You want to talk about a non-starter…

          There is zero chance that the Court can rework the actual statute passed to that level of extent and call it “interpretating.”

          Zero.

          1. What is it exactly that you are giving “0%” odds? That the Court (1) can write some words in a holding, or that (2) It can do so in a manner that you find logically convincing/satisfying?

            I agree that the chances of (2) are 0%, but I put the chances of (1) a good bit north of 0%.

              1. “Can do” in what sense?

                The justices each have ten fingers. They can all hold a pen, and (to the best of my knowledge) they can all type at a keyboard.

                They are fully capable of writing word that amount to a holding as I describe in 1.2.3.2. If they write such words, those words will have the force and effect of law.

                You might well regard the holding as poorly founded, or even (in some meaningless sense) ultra vires. Lord knows that there are plenty of cases on the books that I consider to have been either poorly reasoned or beyond the scope of the Court’s jurisdiction, but my thoughts on the matter are quite beside the point. Once the words appear in the United States reporter, they are the law.

                To complain that they “[are] far beyond what the Court can do” is nothing more than sour grapes.

                1. You really think that just because a Justice can write anything, that anything that they can write has full authority of law? That there is NO bounds on what the Court can do?

                  Maybe you want to sober up.

                  Let me know when you want to have an inte11ectually honest discussion about US law.

                2. Weren’t you up on a high horse a few minutes ago, complaining about ad hominems? I hope that you did not injure yourself when you fell.

                3. You really think that just because a Justice can write anything, that anything that they can write has full authority of law?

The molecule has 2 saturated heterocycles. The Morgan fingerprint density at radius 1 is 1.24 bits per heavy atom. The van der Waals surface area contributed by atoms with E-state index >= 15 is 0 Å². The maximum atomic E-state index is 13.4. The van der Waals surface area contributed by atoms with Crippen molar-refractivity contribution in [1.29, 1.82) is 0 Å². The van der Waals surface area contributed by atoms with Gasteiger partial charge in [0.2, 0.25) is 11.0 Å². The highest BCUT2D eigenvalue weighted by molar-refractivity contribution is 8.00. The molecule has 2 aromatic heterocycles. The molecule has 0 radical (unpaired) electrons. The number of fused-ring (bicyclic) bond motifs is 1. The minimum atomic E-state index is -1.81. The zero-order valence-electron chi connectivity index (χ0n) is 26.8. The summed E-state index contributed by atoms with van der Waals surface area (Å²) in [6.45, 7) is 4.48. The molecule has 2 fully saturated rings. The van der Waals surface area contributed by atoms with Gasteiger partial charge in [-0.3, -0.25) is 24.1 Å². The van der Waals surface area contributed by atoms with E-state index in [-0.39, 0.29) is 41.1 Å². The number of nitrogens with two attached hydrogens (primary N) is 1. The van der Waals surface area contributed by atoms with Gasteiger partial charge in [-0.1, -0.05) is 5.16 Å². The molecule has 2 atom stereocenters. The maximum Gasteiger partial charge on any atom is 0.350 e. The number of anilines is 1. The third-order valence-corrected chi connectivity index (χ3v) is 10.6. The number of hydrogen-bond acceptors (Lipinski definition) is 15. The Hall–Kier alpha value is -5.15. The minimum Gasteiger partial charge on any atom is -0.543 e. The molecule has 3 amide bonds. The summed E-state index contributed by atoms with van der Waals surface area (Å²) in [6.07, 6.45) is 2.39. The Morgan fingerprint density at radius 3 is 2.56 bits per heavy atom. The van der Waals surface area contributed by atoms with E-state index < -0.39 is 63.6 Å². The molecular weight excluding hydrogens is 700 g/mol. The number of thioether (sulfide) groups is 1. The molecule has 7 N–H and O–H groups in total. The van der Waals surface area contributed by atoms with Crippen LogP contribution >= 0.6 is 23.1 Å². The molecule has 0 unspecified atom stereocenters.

Yes, I really think that. So does every Art. III judge in the federal court system, come to that. That is why ours is a common law system, and not a civil law system.

                4. There is a difference – as I have discussed previously, Greg.

                  Nothing wrong with ad hominem per se.

                  But Malcolm’s are errant and baseless and that is all that he depends upon.

                  I provide more, and my ad hominem are accurate and on point.

                5. Lol – common versus civil, Greg: go back to law school and see if you can catch on to the difference between statutory law and common law.

                  Then go back to grade school and note that each branch has powers based on the notion of limited powers and checks and balances.

                  You do not seem to have a grasp on some key fundamentals.

            1. It has nothing to do with any sense of my “personal” satisfaction. An interesting version of ad hominem from you, but sorry, I am still talking about the law and not about how I would prefer the law to be.

        4. If there is, in fact, a Seventh Amendment right to a jury trial on patent validity, you could not draft the law to cure that defect.

          1. If that is so, then how are ex parte re-exams sustainable?

            As it was explained to me, there is no VII amendment problem with ex parte re-exams because you have the right to appeal an adverse PTAB holding to the ED Va, where you can take your case to a jury.

            If that makes ex parte re-exams acceptable for VII amendment purposes, why could the same not be done to save IPRs?

            1. Perhaps Congress could do that (but that type of legislation is beyond the courts’ power – but you seem to think that nothing is betyond the court’s power)

                1. I know that you were talking about Congress at that post.

                  But this just contrasts with your other posts today on the “power” you somehow think our courts have been imbued with.